November 17, 2014
Day 1 (36mi/58km) Steamboat Springs
It was Monday, the snowplow woke me up at 6am and on its way back at 8am. Camping beside the road isn't the best place to sleep in. Today will be a short day to Steamboat Springs where I'll hopefully spend a night indoors. The road to Columbine was much better than the night before, I still opted not to be a hero and walk my bike up some of the hills (mainly due to my toes getting cold!).
I stopped at a roadhouse just out of Columbine to see about finding a place to stay in Steamboat. No luck - out of the 6 warmshowers hosts 4 were NO's and two no-reply. At the roadhouse, while warming up I met John - who had raced the Tour Divide and was happy to see somebody doing it this late in the winter. It was amazing getting a glimpse at what racing it is like: the challenges, the rewards and how different it is in the summer. Ever since I set foot... err... Wheel on the Divide, I couldn't help but wonder what racing it would be like. It's very likely that I will be back one day!
Sunny, warm(ish), no headwind, good road. Getting to Steamboat was a piece of cake. Somebody I met on the road ended up buying me a meal at the golden arches. In the evening a maze of steep, icy and crooked one-way streets led me to Louis's home, where I will get to spend my first warm night since that Arctic front came down in Wyoming.
Day 2: Rest Day
DAY 3(57mi/92km): Rabbit Ears
"7 miles at 7%" said John two days ago at the roadhouse. I've been looking for an alternate route to Kremmling as the GDMBR goes through a forested area, which would be full of snow. The climb was long but the views well worth it, so were people's reactions upon seeing a cyclist.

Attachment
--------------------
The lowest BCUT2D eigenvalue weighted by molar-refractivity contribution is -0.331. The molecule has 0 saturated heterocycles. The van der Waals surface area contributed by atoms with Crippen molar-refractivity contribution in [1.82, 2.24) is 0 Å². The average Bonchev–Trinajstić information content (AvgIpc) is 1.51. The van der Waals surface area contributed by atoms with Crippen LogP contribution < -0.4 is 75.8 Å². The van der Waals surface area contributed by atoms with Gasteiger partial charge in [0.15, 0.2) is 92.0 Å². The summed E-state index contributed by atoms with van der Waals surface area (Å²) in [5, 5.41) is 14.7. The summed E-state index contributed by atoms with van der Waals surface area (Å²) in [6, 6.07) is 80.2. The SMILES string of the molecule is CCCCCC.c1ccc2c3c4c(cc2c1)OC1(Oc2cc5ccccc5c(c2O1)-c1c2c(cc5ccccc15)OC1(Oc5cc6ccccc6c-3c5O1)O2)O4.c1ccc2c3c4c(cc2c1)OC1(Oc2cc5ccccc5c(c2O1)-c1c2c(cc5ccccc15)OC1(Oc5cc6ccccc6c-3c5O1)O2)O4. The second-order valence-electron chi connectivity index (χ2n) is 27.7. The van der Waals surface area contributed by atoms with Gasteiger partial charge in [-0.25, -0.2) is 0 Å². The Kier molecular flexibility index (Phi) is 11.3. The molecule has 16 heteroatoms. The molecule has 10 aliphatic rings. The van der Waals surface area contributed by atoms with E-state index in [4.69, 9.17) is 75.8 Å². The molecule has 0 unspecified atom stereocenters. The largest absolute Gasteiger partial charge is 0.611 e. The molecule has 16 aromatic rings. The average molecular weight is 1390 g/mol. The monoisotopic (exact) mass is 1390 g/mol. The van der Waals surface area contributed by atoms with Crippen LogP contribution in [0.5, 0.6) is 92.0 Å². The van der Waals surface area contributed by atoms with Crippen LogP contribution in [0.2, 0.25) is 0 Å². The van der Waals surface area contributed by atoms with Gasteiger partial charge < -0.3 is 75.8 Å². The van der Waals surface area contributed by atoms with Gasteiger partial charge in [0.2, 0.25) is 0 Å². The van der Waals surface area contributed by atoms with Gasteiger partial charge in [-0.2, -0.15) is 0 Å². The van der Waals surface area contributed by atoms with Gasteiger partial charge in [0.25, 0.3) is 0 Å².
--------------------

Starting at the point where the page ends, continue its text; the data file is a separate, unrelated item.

Day 4(54mi/87km): Ute Pass
Another 9000'er today: Ute Pass, I was told the road is kept plowed because there is a mine near the pass. I also got warned about the mining trucks but I figure that won't be a problem, when I was on the Dalton Highway in Alaska over 100 trucks passed me each day - truck drivers are people too! (except empty logging trucks - they just have no souls!).
Ute Pass is the single, most stunning descent on the GDMBR (so far!). There was something about rolling down the smooth pavement at 30mph one handed (the other holding the camera of course).
Day 5(19mi/31km) Boreas Pass
I spent the night with a family at Frisco (following a scary ride on the Dam road - which doesn't allow bikes but it was either that, the interstate or a bike path full of snow). The two feet of snow on the bike trial meant that going over Boreas Pass would be impossible. But I can at least check it out right?
At Breckenridge (elevation 9600ft - woah!) I asked some locals about Boreas Pass Road.
One said it was clear.
Another it was snowed in.
The sign said "GPS is wrong, go back to Boreas Rd. or you will get stuck."
So, I had to go and check it out. Right as I was looking at the map before the dirt section and looking at the piles of snow beside the road a city worker pulled over. He told me that the road is impassable and he is just here to close the gate. Then he drove off to chase a jeep that went up.
I still wanted to check out the road...
Boreas Pass Road... OH...
"There's a good view just around the corner" - said the woman waiting for her husband with the dogs.
Then I just kept going. Not biking, pushing the bike. Often I had to walk in the powder while keeping the bike on the cross-country ski tracks. Two surveyors on snow machines approached and told me that they were able to drive up 2 miles from the pass on the other side. Good News. But I've been averaging 1mile per hour and I still had 6 more to go.
3 Miles in I reached a cistern which served the railroad track that Boreas Rd used to be. The ski tracks ended and I was left with a foot and a half of powder snow and two sets of skidoo tracks. The bike was sinking in, so were my feet. I ended up wearing my backpack and moving all 4 panniers to the rear so that the front wheel doesn't get stuck. I had to stop and rest every 1/20th of a mile. Still... turning back was out of the question.